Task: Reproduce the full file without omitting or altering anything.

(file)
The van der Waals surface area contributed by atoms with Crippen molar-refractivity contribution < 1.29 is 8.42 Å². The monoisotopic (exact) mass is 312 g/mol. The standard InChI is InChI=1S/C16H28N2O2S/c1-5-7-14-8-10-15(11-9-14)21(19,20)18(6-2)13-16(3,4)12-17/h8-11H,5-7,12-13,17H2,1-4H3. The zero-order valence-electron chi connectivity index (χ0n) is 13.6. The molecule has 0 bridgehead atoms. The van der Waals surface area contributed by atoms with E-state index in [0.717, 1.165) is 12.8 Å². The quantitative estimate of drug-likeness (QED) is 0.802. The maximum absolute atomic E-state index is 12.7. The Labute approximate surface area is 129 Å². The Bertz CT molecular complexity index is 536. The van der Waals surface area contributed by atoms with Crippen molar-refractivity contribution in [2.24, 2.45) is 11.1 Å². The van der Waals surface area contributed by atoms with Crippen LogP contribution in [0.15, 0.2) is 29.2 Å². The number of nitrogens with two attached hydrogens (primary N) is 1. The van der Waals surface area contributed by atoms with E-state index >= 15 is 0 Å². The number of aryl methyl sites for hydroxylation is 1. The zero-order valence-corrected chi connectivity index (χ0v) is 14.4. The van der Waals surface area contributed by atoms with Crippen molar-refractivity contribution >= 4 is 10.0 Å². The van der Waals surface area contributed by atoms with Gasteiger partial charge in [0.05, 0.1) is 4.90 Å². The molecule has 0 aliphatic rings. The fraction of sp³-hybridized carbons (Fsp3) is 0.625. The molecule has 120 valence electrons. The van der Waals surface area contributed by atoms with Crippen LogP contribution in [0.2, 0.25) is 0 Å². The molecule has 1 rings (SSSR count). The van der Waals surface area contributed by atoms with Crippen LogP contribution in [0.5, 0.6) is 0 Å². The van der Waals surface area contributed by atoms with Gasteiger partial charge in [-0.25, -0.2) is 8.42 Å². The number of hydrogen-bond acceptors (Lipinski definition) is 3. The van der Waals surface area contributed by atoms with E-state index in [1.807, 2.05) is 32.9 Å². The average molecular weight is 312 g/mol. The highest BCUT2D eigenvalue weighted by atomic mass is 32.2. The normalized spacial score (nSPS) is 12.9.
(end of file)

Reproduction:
The van der Waals surface area contributed by atoms with Crippen molar-refractivity contribution < 1.29 is 8.42 Å². The monoisotopic (exact) mass is 312 g/mol. The standard InChI is InChI=1S/C16H28N2O2S/c1-5-7-14-8-10-15(11-9-14)21(19,20)18(6-2)13-16(3,4)12-17/h8-11H,5-7,12-13,17H2,1-4H3. The zero-order valence-electron chi connectivity index (χ0n) is 13.6. The molecule has 0 bridgehead atoms. The van der Waals surface area contributed by atoms with E-state index in [0.717, 1.165) is 12.8 Å². The quantitative estimate of drug-likeness (QED) is 0.802. The maximum absolute atomic E-state index is 12.7. The Labute approximate surface area is 129 Å². The Bertz CT molecular complexity index is 536. The van der Waals surface area contributed by atoms with Crippen molar-refractivity contribution in [2.24, 2.45) is 11.1 Å². The van der Waals surface area contributed by atoms with Crippen LogP contribution in [0.15, 0.2) is 29.2 Å². The number of nitrogens with two attached hydrogens (primary N) is 1. The van der Waals surface area contributed by atoms with E-state index >= 15 is 0 Å². The number of aryl methyl sites for hydroxylation is 1. The zero-order valence-corrected chi connectivity index (χ0v) is 14.4. The van der Waals surface area contributed by atoms with Crippen molar-refractivity contribution >= 4 is 10.0 Å². The van der Waals surface area contributed by atoms with Gasteiger partial charge in [0.05, 0.1) is 4.90 Å². The molecule has 0 aliphatic rings. The fraction of sp³-hybridized carbons (Fsp3) is 0.625. The molecule has 120 valence electrons. The van der Waals surface area contributed by atoms with Crippen LogP contribution in [0.2, 0.25) is 0 Å². The molecule has 1 rings (SSSR count). The van der Waals surface area contributed by atoms with Crippen LogP contribution in [0.5, 0.6) is 0 Å². The van der Waals surface area contributed by atoms with Gasteiger partial charge in [-0.25, -0.2) is 8.42 Å². The number of hydrogen-bond acceptors (Lipinski definition) is 3. The van der Waals surface area contributed by atoms with E-state index in [1.807, 2.05) is 32.9 Å². The average molecular weight is 312 g/mol. The highest BCUT2D eigenvalue weighted by atomic mass is 32.2. The normalized spacial score (nSPS) is 12.9.